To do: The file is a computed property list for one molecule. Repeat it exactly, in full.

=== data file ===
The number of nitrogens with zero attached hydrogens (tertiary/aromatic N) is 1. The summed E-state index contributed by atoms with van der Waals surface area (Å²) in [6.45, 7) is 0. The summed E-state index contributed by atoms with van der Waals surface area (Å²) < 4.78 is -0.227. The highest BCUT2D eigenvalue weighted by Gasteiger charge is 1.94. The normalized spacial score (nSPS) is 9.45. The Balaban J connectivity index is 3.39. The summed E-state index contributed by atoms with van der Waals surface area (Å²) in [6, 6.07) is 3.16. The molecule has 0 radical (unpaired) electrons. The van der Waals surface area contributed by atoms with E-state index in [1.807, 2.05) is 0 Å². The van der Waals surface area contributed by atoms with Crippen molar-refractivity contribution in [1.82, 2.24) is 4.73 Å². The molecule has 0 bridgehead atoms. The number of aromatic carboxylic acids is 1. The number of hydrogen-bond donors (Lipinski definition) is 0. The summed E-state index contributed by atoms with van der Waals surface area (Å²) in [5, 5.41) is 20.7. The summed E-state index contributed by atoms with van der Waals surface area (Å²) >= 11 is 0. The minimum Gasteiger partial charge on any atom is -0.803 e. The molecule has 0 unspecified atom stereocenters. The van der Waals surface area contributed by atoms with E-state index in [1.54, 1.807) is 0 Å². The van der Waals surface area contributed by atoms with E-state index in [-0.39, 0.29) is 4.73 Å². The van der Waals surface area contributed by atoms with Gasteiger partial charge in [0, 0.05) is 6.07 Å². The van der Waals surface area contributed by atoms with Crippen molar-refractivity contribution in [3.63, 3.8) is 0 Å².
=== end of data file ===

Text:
The number of nitrogens with zero attached hydrogens (tertiary/aromatic N) is 1. The summed E-state index contributed by atoms with van der Waals surface area (Å²) in [6.45, 7) is 0. The summed E-state index contributed by atoms with van der Waals surface area (Å²) < 4.78 is -0.227. The highest BCUT2D eigenvalue weighted by Gasteiger charge is 1.94. The normalized spacial score (nSPS) is 9.45. The Balaban J connectivity index is 3.39. The summed E-state index contributed by atoms with van der Waals surface area (Å²) in [6, 6.07) is 3.16. The molecule has 0 radical (unpaired) electrons. The van der Waals surface area contributed by atoms with E-state index in [1.807, 2.05) is 0 Å². The van der Waals surface area contributed by atoms with Crippen molar-refractivity contribution in [1.82, 2.24) is 4.73 Å². The molecule has 0 bridgehead atoms. The number of aromatic carboxylic acids is 1. The number of hydrogen-bond donors (Lipinski definition) is 0. The summed E-state index contributed by atoms with van der Waals surface area (Å²) in [5, 5.41) is 20.7. The summed E-state index contributed by atoms with van der Waals surface area (Å²) >= 11 is 0. The minimum Gasteiger partial charge on any atom is -0.803 e. The molecule has 0 unspecified atom stereocenters. The van der Waals surface area contributed by atoms with E-state index in [1.54, 1.807) is 0 Å². The van der Waals surface area contributed by atoms with E-state index in [-0.39, 0.29) is 4.73 Å². The van der Waals surface area contributed by atoms with Gasteiger partial charge in [0, 0.05) is 6.07 Å². The van der Waals surface area contributed by atoms with Crippen molar-refractivity contribution in [3.63, 3.8) is 0 Å².